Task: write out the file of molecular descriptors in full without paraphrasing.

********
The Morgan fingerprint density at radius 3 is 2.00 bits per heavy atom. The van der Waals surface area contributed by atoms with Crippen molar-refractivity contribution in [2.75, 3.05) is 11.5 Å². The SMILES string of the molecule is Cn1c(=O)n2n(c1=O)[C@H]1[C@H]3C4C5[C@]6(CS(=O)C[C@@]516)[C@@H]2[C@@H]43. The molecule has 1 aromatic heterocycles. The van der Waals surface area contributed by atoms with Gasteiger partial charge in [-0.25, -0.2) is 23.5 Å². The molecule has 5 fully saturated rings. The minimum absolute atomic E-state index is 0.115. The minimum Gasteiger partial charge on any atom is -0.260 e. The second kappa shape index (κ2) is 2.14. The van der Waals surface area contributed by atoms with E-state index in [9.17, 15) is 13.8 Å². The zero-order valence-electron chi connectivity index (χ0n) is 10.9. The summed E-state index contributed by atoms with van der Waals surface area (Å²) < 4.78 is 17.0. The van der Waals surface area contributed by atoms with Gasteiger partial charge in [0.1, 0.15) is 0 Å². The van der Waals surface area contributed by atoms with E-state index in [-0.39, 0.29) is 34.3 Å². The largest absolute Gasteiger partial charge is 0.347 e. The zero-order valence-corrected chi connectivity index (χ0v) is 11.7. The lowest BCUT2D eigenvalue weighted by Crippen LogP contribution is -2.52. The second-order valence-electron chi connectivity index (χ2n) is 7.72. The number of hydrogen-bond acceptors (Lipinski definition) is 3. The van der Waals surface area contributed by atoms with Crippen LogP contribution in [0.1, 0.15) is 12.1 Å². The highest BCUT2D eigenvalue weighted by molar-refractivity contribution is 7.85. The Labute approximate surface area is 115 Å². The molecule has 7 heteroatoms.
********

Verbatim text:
The Morgan fingerprint density at radius 3 is 2.00 bits per heavy atom. The van der Waals surface area contributed by atoms with Crippen molar-refractivity contribution in [2.75, 3.05) is 11.5 Å². The SMILES string of the molecule is Cn1c(=O)n2n(c1=O)[C@H]1[C@H]3C4C5[C@]6(CS(=O)C[C@@]516)[C@@H]2[C@@H]43. The molecule has 1 aromatic heterocycles. The van der Waals surface area contributed by atoms with Gasteiger partial charge in [-0.25, -0.2) is 23.5 Å². The molecule has 5 fully saturated rings. The minimum absolute atomic E-state index is 0.115. The minimum Gasteiger partial charge on any atom is -0.260 e. The second kappa shape index (κ2) is 2.14. The van der Waals surface area contributed by atoms with E-state index in [9.17, 15) is 13.8 Å². The zero-order valence-electron chi connectivity index (χ0n) is 10.9. The summed E-state index contributed by atoms with van der Waals surface area (Å²) < 4.78 is 17.0. The van der Waals surface area contributed by atoms with Gasteiger partial charge in [0.1, 0.15) is 0 Å². The van der Waals surface area contributed by atoms with E-state index in [-0.39, 0.29) is 34.3 Å². The largest absolute Gasteiger partial charge is 0.347 e. The zero-order valence-corrected chi connectivity index (χ0v) is 11.7. The lowest BCUT2D eigenvalue weighted by Crippen LogP contribution is -2.52. The second-order valence-electron chi connectivity index (χ2n) is 7.72. The number of hydrogen-bond acceptors (Lipinski definition) is 3. The van der Waals surface area contributed by atoms with Crippen LogP contribution in [0.1, 0.15) is 12.1 Å². The highest BCUT2D eigenvalue weighted by molar-refractivity contribution is 7.85. The Labute approximate surface area is 115 Å². The molecule has 7 heteroatoms.